Yours with regards,

Sadly, for the Blizzard family, Tom's mother, Mary, dies in November of 1924, still praying and longing for her prodigal son.

The next mention of Tom is in 1925, when Bausell mentions the receipt of a letter dated March 28th, from Winnipeg, Canada. Tom reports "that he was on his way to Alaska on a mining deal."

A few weeks later, editor Bausell writes a longer article about Tom's disappearance. He states that Tom was "prominent in school and politics" and calls him "a brilliant young man". Bausell goes on to state "We have reasons to believe that Tom is receiving this paper under an assumed name". Having complete access to the Lebanon News subscriber rolls, it is likely that Bausell knew the assumed name and location that Tom was using at that time.

The last mentions of Tom occur in November of 1927, when he writes a longer letter. Editor Bausell writes:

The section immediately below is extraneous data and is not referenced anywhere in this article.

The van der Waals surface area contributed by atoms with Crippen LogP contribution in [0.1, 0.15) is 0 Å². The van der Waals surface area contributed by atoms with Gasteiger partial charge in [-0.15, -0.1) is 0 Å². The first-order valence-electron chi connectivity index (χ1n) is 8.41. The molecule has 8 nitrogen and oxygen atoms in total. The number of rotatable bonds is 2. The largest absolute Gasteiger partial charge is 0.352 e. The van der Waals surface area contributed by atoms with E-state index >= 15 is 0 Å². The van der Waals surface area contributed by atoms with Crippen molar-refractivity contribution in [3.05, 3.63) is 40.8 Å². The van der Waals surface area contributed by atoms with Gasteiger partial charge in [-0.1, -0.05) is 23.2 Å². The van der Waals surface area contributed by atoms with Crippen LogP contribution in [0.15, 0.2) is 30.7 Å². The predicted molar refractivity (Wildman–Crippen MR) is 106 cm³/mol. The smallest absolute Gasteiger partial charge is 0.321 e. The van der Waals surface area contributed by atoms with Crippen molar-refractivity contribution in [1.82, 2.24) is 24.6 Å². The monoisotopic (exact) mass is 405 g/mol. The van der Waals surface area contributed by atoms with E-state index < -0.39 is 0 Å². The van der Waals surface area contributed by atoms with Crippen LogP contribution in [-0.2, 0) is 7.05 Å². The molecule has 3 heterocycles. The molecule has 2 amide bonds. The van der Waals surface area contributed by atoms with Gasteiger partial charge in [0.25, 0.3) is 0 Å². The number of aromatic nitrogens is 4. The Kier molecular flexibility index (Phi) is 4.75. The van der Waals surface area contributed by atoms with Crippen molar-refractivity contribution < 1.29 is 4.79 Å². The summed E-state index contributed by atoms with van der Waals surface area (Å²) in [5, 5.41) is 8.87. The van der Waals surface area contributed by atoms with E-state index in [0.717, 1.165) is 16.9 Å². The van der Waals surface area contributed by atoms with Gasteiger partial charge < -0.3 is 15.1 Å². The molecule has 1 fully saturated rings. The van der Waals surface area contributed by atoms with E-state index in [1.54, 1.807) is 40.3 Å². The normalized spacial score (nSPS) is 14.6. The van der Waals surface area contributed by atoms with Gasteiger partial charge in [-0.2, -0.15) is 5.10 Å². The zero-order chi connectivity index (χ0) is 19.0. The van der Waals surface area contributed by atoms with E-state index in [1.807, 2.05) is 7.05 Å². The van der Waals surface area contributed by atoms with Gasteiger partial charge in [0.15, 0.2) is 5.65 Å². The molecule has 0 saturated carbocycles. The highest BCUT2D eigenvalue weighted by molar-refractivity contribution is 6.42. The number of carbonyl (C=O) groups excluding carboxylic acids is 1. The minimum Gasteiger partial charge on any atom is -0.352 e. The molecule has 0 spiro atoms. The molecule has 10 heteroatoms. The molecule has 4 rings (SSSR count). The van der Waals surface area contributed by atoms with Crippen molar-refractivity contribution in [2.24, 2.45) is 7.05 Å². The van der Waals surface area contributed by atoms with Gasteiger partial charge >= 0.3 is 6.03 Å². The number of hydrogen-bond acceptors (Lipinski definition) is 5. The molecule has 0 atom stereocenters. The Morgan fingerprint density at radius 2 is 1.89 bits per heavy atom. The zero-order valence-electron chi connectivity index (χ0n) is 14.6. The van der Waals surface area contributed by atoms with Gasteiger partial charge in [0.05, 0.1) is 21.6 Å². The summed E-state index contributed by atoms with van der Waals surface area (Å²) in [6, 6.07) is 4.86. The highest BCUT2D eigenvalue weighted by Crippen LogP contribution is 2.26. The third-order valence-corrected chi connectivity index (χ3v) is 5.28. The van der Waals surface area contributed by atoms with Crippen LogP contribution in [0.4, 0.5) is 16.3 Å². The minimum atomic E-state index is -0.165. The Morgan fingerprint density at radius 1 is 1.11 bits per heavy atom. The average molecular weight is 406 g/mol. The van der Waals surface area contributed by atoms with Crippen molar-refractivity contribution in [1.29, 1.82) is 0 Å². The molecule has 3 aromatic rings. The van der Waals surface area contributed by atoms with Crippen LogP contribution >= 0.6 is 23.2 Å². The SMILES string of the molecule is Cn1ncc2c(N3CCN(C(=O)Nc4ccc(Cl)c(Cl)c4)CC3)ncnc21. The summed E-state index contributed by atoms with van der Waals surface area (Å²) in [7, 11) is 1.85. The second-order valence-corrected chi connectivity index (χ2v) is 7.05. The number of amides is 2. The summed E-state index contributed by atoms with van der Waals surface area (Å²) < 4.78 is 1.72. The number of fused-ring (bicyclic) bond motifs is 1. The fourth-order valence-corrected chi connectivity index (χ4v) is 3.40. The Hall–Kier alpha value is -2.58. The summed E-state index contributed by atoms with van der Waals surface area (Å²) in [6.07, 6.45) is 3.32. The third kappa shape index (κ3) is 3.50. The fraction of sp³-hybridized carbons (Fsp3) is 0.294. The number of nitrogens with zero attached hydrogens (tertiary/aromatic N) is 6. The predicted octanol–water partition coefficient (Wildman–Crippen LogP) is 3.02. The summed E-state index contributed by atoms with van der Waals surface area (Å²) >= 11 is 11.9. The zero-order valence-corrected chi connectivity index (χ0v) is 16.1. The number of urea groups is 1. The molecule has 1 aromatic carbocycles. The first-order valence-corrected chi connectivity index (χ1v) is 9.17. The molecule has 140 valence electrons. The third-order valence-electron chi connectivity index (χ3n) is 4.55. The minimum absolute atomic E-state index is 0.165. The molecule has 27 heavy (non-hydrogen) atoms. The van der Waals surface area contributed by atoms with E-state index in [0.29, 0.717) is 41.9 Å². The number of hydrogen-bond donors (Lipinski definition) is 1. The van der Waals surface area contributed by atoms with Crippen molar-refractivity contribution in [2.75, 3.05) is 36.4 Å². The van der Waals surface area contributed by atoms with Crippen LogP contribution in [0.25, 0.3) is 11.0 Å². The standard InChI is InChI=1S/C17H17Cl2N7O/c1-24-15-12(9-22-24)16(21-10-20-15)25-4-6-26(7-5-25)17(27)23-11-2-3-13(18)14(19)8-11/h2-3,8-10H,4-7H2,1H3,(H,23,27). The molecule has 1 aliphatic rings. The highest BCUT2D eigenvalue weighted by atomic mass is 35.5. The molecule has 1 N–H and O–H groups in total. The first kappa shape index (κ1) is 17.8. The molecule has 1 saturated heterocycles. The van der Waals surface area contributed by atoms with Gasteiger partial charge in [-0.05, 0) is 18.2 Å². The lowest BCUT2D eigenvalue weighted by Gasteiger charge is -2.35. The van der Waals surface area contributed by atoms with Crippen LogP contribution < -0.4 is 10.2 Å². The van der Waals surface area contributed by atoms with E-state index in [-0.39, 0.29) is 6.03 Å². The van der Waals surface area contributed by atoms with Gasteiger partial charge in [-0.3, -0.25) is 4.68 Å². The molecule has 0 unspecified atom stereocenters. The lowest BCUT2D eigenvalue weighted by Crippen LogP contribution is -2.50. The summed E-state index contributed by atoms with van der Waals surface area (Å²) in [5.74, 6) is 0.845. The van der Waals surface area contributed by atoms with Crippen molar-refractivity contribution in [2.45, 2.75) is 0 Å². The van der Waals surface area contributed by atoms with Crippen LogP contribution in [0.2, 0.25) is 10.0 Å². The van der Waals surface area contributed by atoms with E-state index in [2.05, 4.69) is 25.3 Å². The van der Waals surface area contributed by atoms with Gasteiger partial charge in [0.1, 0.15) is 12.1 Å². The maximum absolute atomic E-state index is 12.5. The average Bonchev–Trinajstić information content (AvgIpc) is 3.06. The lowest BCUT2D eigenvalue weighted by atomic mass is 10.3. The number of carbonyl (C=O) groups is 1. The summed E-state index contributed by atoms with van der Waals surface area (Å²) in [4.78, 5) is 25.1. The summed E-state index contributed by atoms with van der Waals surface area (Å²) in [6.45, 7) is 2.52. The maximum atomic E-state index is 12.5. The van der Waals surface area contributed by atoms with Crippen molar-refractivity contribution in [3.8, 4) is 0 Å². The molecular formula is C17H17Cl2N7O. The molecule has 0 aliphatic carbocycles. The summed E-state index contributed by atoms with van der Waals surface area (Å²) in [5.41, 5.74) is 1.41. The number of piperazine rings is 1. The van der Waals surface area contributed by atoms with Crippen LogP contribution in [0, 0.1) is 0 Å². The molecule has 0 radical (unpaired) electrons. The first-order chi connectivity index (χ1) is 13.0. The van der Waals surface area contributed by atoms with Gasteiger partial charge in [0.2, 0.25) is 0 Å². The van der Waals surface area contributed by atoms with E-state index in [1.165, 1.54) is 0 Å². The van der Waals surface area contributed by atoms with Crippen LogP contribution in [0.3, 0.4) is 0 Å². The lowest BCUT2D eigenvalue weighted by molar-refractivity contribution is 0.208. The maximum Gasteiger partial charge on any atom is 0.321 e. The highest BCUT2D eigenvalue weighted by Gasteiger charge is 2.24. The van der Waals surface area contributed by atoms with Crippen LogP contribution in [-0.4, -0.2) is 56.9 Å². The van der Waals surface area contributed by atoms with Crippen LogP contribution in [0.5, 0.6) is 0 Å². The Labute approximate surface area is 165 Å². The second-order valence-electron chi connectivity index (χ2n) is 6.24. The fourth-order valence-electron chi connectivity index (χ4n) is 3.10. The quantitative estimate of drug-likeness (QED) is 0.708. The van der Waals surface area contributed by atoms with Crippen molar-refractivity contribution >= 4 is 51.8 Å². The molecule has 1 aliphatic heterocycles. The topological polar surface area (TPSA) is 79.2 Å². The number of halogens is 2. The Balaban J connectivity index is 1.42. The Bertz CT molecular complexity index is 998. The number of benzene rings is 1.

Written on the back side of a small bill of fare of a Mexican restaurant, Mexico Moderno, Zaragoza 511, Piedgras Negras, on which the menu is printed in both English and Spanish, and mailed in an envelope secured from the Hotel Eagle, Eagle Pass, Texas, the letter in brief saying:

"H. F. Bausell,
Editor Lebanon News,
Lebanon, Va,
"Dear Henry:

"Still I live. Had quail and toast, beer and a Scotch highball for supper at Piedgras Negras, old Mexico, this P. M. Go to Laredo tomorrow and down in the interior of the state to Tameleping, Mexico, this week. Somebody might care.
"Best wishes to you.
"T. H. Blizzard and aliases.
"P. S. Have seen lots of the earth since I saw you. Send your orders down, all kinds of wine with meals."

A few weeks later Tom's father, John Blizzard, died. Tom was never heard from again.